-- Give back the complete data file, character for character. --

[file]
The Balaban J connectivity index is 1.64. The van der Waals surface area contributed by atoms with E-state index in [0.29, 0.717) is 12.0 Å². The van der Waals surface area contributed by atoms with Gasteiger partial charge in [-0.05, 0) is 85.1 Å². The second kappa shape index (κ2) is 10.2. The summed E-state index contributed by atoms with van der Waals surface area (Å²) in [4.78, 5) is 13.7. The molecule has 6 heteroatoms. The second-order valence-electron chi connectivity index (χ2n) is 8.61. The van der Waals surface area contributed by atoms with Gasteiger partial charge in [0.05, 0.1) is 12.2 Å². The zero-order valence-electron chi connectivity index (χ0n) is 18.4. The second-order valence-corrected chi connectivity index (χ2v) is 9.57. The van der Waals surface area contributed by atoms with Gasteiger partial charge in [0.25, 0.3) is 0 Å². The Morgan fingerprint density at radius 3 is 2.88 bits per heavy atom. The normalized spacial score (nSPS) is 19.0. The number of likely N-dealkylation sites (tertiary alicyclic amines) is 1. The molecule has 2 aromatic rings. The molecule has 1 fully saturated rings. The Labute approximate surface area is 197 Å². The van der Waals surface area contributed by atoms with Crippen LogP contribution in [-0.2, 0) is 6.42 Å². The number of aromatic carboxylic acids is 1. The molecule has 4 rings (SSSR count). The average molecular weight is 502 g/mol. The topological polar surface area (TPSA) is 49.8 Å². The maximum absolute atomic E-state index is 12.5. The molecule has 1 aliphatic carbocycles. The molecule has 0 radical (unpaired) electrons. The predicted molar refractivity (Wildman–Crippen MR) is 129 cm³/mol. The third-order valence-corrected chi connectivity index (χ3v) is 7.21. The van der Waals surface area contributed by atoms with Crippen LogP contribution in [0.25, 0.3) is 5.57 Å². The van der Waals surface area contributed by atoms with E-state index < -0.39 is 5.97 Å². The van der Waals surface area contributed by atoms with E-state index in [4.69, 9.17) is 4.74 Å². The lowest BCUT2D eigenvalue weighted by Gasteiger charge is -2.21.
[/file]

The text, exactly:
The Balaban J connectivity index is 1.64. The van der Waals surface area contributed by atoms with E-state index in [0.29, 0.717) is 12.0 Å². The van der Waals surface area contributed by atoms with Gasteiger partial charge in [-0.05, 0) is 85.1 Å². The second kappa shape index (κ2) is 10.2. The summed E-state index contributed by atoms with van der Waals surface area (Å²) in [4.78, 5) is 13.7. The molecule has 6 heteroatoms. The second-order valence-electron chi connectivity index (χ2n) is 8.61. The van der Waals surface area contributed by atoms with Gasteiger partial charge in [0.05, 0.1) is 12.2 Å². The zero-order valence-electron chi connectivity index (χ0n) is 18.4. The second-order valence-corrected chi connectivity index (χ2v) is 9.57. The van der Waals surface area contributed by atoms with Gasteiger partial charge in [0.25, 0.3) is 0 Å². The Morgan fingerprint density at radius 3 is 2.88 bits per heavy atom. The normalized spacial score (nSPS) is 19.0. The number of likely N-dealkylation sites (tertiary alicyclic amines) is 1. The molecule has 2 aromatic rings. The molecule has 1 fully saturated rings. The Labute approximate surface area is 197 Å². The van der Waals surface area contributed by atoms with Crippen LogP contribution in [-0.2, 0) is 6.42 Å². The number of aromatic carboxylic acids is 1. The molecule has 4 rings (SSSR count). The average molecular weight is 502 g/mol. The topological polar surface area (TPSA) is 49.8 Å². The maximum absolute atomic E-state index is 12.5. The molecule has 1 aliphatic carbocycles. The molecule has 0 radical (unpaired) electrons. The predicted molar refractivity (Wildman–Crippen MR) is 129 cm³/mol. The third-order valence-corrected chi connectivity index (χ3v) is 7.21. The van der Waals surface area contributed by atoms with Crippen LogP contribution in [0.25, 0.3) is 5.57 Å². The van der Waals surface area contributed by atoms with E-state index < -0.39 is 5.97 Å². The van der Waals surface area contributed by atoms with E-state index in [4.69, 9.17) is 4.74 Å². The lowest BCUT2D eigenvalue weighted by Gasteiger charge is -2.21.